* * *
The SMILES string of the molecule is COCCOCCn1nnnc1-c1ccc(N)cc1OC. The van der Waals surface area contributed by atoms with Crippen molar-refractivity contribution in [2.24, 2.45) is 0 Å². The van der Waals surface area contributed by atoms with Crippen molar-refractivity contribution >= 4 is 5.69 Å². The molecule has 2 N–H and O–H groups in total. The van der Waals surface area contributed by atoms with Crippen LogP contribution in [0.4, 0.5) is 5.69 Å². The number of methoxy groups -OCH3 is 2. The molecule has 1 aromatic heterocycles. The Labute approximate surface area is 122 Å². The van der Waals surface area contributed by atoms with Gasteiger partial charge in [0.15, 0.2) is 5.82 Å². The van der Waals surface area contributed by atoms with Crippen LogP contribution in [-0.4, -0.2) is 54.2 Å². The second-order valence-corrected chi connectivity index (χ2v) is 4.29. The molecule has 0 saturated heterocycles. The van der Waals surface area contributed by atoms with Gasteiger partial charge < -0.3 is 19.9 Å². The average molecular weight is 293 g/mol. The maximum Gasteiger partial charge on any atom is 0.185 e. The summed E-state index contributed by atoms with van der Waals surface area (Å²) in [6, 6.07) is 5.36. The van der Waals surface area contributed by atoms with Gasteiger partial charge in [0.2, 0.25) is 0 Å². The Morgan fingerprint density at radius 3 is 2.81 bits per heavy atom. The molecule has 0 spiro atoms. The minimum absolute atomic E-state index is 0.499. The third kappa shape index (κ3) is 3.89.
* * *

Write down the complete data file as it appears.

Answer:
The SMILES string of the molecule is COCCOCCn1nnnc1-c1ccc(N)cc1OC. The van der Waals surface area contributed by atoms with Crippen molar-refractivity contribution in [2.24, 2.45) is 0 Å². The van der Waals surface area contributed by atoms with Crippen molar-refractivity contribution >= 4 is 5.69 Å². The molecule has 2 N–H and O–H groups in total. The van der Waals surface area contributed by atoms with Crippen LogP contribution in [0.4, 0.5) is 5.69 Å². The number of methoxy groups -OCH3 is 2. The molecule has 1 aromatic heterocycles. The Labute approximate surface area is 122 Å². The van der Waals surface area contributed by atoms with Gasteiger partial charge in [0.15, 0.2) is 5.82 Å². The van der Waals surface area contributed by atoms with Crippen LogP contribution in [-0.4, -0.2) is 54.2 Å². The second-order valence-corrected chi connectivity index (χ2v) is 4.29. The molecule has 0 saturated heterocycles. The van der Waals surface area contributed by atoms with Gasteiger partial charge < -0.3 is 19.9 Å². The average molecular weight is 293 g/mol. The maximum Gasteiger partial charge on any atom is 0.185 e. The summed E-state index contributed by atoms with van der Waals surface area (Å²) in [6, 6.07) is 5.36. The van der Waals surface area contributed by atoms with Gasteiger partial charge in [0.2, 0.25) is 0 Å². The Morgan fingerprint density at radius 3 is 2.81 bits per heavy atom. The molecule has 0 spiro atoms. The minimum absolute atomic E-state index is 0.499. The third kappa shape index (κ3) is 3.89.